Ricard, like Bishop Blanchet himself, was a seasoned priest, but had almost no “field” experience to prepare him for what he was about to face. In 1847, he was 41 years old and in quite poor health. He had spent his entire priestly ministry in Europe, and his most significant achievement was the founding of the Oblate minor seminary in Switzerland. He was, perhaps, an odd choice for such a challenging mission, but the founder trusted him and knew he would represent the Oblates well. On January 8, 1847, St. Eugène de Mazenod wrote to Father Ricard: “You are destined for higher functions…. Monseigneur Blanchet, bishop of Walla Walla, brother of the Archbishop of Oregon, wishes to confide his interesting mission to our Congregation. He desires that the Fathers of our society collaborate with him in extending the Kingdom of Jesus Christ throughout the regions entrusted to him….  the work of our Congregation will extend from one sea to the other…. The new diocese of Walla Walla is in quite a beautiful country where the harvest of souls will be very abundant…. Respond with joy to this call, be faithful to your vocation and count on the most abundant blessings of God and on a recompense proportionate to the excellence of the great mission you are going to fulfil.” De Mazenod added that Father Ricard was to depart on this mission almost immediately: “come to me towards the end of next week to receive my instructions.”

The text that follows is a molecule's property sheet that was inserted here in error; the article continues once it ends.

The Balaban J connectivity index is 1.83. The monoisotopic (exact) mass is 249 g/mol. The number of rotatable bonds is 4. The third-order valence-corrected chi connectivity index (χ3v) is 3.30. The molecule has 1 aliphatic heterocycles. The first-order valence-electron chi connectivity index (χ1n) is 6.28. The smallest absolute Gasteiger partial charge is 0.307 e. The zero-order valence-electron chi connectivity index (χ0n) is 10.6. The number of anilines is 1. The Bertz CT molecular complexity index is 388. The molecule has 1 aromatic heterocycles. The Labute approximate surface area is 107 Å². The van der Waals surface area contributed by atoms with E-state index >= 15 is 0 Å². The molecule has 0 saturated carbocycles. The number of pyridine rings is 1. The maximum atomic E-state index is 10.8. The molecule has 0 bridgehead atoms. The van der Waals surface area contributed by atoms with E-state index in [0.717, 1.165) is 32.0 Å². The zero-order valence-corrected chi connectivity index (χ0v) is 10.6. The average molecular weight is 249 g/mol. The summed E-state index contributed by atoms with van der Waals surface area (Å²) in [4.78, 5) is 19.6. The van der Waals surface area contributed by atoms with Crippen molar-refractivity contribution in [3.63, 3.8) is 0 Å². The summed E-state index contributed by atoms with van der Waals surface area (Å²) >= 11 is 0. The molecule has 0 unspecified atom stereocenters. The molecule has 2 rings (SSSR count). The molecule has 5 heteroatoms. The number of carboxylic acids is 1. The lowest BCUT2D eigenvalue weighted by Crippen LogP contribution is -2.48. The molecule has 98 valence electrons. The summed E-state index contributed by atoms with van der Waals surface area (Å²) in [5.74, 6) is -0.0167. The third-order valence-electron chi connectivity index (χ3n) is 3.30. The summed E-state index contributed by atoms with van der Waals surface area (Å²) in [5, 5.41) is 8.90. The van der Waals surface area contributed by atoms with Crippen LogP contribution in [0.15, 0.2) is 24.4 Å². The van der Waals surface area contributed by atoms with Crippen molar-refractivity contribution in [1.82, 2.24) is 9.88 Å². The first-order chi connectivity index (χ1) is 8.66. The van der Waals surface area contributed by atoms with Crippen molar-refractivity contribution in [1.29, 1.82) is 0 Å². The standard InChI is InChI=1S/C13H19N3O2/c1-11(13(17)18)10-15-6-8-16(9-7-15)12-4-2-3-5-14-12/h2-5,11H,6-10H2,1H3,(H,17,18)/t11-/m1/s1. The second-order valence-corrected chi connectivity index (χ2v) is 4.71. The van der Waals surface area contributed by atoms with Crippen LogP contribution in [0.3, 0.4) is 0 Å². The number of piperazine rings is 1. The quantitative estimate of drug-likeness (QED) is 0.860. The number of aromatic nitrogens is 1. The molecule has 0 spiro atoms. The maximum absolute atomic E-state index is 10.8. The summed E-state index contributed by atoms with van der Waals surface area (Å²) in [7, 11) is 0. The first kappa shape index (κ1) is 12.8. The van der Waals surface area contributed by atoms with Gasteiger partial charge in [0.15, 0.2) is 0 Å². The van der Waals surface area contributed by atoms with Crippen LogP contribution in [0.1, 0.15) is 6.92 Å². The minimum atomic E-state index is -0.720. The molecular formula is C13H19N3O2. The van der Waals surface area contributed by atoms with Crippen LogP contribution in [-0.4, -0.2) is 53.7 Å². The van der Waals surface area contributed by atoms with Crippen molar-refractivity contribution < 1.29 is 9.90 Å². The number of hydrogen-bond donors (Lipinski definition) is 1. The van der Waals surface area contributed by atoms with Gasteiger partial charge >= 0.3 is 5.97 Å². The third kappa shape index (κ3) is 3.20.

In a letter to another Oblate priest, Bishop de Mazenod confessed: “I had good reasons to fear that [Father Ricard] would have repugnance in accepting this mission. Yet on receiving my letter he went down into the lower church of Notre-Dame de Lumières and made the sacrifice of his life to God. After that he took leave of everyone and came to me quite disposed to fulfil his mission.”